Retired Osgoode Hall law professor pursues dream of becoming playwright, addresses gun violence

Click to play video: 'From professor to playwright: Alan Young’s first play hits the stage'
From professor to playwright: Alan Young’s first play hits the stage
WATCH ABOVE: As Catherine McDonald reports, hundreds packed a Toronto theatre over the weekend to see Alan Young’s play examining the cause of mass shootings – Feb 3, 2020

For 34 years, Alan Young taught criminal law at Osgoode Hall Law School at York University, fought prostitution and marijuana laws and founded Osgoode’s Innocence Project, which seeks justice for the wrongfully convicted.

Young also published more than 50 legal articles and wrote a book in 2003 called Justice Defiled: Perverts, Potheads, Serial Killers & Lawyers.

But Young said he always wanted to write a play, and that was something he never did because his legal career got in the way.

“Originally I was supposed to be an artist, so to speak, but due to a lot of family pressures and cowardice on my part, I ended up pursuing law almost as a joke because people dared me to do it,” he told Global News as he relaxed on a couch in his downtown Toronto apartment building.

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“The career went well and I was able to help people and so that lets me sleep at night, but I was never comfortable with it.

“I waited 34 years to reach this point where I could retire and do what I wanted to do when I was 20.”

Since leaving Osgoode Hall in 2018, Young said he’s spent a lot of time watching daytime TV — in particular, American cable news — and it’s what inspired his first play, Cause and Effect.

The one-act play comprised of 10 ambiguously connected scenes touches on the rising phenomena of mass shootings and mass murder was performed by a theatre company from Montreal on Saturday.

“I was just inundated by watching television for two years,” said Young. “I just needed to let this out.”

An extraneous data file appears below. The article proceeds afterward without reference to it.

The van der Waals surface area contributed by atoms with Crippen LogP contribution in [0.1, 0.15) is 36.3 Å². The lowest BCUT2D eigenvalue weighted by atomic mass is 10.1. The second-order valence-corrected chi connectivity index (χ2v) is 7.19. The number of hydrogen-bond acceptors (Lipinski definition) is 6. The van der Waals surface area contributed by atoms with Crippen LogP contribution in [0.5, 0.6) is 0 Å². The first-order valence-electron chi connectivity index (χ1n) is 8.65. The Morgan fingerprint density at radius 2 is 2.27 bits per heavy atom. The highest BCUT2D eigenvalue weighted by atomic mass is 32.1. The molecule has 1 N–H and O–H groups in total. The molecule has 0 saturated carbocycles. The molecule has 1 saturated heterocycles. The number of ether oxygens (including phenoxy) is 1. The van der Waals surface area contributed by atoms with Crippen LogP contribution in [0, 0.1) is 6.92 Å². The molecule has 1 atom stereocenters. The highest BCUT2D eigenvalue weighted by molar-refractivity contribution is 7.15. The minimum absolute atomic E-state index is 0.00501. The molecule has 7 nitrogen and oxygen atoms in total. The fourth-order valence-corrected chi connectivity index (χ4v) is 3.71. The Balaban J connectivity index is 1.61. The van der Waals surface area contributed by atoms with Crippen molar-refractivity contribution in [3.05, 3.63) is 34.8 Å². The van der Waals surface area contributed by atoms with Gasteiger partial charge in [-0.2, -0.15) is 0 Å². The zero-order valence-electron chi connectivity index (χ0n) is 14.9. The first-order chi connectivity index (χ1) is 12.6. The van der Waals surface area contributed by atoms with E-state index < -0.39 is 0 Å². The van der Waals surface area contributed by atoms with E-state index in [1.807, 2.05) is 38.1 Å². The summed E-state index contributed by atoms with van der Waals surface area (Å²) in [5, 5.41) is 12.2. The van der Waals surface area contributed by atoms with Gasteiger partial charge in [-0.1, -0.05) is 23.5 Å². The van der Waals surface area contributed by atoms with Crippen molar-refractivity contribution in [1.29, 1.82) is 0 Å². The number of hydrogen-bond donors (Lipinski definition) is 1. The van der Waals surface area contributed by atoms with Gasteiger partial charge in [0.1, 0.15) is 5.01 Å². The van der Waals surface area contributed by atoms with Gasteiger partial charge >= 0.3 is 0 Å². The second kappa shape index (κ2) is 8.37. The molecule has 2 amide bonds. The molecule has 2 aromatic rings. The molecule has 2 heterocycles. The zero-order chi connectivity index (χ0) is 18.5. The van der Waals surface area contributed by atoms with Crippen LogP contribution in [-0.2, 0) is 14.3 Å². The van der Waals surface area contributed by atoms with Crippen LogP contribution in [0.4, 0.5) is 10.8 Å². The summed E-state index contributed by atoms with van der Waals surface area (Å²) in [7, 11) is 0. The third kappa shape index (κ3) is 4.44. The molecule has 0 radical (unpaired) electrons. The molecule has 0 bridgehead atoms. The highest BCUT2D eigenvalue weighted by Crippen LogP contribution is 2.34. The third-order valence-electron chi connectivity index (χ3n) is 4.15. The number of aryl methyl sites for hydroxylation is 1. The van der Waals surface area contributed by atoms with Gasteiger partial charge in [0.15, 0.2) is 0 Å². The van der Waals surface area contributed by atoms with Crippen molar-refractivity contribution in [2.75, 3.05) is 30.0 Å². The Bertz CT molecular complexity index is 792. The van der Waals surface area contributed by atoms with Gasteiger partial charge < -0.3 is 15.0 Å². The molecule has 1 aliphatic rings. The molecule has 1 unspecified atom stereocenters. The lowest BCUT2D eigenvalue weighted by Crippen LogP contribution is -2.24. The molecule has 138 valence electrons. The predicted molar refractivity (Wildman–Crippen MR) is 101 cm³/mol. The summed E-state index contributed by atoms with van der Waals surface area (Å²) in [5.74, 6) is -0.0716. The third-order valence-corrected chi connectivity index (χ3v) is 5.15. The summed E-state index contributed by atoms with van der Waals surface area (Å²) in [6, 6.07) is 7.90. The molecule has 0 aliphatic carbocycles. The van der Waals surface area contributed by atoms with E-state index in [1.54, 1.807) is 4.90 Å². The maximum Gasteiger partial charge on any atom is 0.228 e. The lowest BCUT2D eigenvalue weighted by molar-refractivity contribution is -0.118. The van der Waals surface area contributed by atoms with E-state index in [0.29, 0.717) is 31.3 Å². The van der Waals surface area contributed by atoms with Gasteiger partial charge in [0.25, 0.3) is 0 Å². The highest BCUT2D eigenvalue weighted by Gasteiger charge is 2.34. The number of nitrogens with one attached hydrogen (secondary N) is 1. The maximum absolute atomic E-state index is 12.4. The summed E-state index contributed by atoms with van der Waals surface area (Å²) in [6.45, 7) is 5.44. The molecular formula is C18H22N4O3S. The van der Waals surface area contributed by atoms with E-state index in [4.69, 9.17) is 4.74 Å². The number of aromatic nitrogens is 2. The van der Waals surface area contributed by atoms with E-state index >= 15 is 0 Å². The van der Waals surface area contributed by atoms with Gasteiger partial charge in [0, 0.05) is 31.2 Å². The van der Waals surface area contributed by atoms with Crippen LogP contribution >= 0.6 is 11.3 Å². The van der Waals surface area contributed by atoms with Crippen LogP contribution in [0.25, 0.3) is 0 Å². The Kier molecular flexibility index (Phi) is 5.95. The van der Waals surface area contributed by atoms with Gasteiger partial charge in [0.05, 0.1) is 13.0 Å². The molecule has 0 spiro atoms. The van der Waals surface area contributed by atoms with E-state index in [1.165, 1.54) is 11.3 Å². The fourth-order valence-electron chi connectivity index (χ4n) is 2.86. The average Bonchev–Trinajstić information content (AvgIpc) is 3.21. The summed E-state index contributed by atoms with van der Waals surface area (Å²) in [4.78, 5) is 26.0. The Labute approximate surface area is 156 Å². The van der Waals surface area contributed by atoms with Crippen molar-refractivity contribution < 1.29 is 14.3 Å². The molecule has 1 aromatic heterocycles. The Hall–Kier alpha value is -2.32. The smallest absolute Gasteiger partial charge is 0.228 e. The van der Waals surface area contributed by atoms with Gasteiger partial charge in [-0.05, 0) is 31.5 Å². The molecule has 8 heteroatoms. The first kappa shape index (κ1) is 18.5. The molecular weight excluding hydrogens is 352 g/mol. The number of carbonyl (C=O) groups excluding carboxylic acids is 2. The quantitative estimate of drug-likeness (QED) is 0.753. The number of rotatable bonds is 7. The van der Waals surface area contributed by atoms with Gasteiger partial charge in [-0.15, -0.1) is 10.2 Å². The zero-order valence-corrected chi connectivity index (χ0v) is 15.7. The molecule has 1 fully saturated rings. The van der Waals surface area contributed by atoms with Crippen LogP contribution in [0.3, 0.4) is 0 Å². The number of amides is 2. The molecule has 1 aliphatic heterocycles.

“The explosion from 2018, for the last two years — primarily in the United States, but other places in the world, too — was even shocking to someone like myself who had spent a lot of time as an academic studying serial killing. It seemed like the world was so angry and so many people had grudges.”

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The academic said he’s watched experts speculate on why there was so much gun violence and said his play addresses that question, as well as the lack of answers amid the crisis.

“This is happening, it’s horrifying and everybody has an opinion, but ultimately nobody knows why it’s happening and are concerned, obviously, and can’t do anything to stop it, especially the United States,” he said.

Young’s play was performed by a theatre company from Montreal called Hey Lady Productions. The actors came to Toronto for the one-night performance.

“The greatest irony of my life, of my new life, is I had a play about mass murder being performed Saturday night and woke up to the killing at the Airbnb downtown and I put my actors in an Airbnb down the street,” explained Young.

“I had to spend a half hour trying to find out whether my actors were shot.”

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Young said he can’t explain why we are seeing more mass shootings.

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“We know there are a lot of angry people in the world, but not everyone’s a ticking time bomb,” he said.

“But there is some core group of people that are exploding in these horrific shootings and we need to know what changes an angry person into a ticking time bomb, and I don’t think anybody knows.”

Young said the play makes fun of some theories.

For example, one scene shows a research scientist who hypothesizes that mass killers eat too many Frosted Flakes and read The Catcher in the Rye.

He said politicians and lawmakers are desperate to make society safer, but adds that, “I don’t think we have a clue about why modern society has become so volatile.”

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Young said he was funded by someone for whom he did pro bono work, but it was only for the one-night performance. He’s looking for financial backing so his play can return to a theatre in Toronto.

Proceeds from the play were donated to the Victim Justice Network, an advocacy group for victims of crime.

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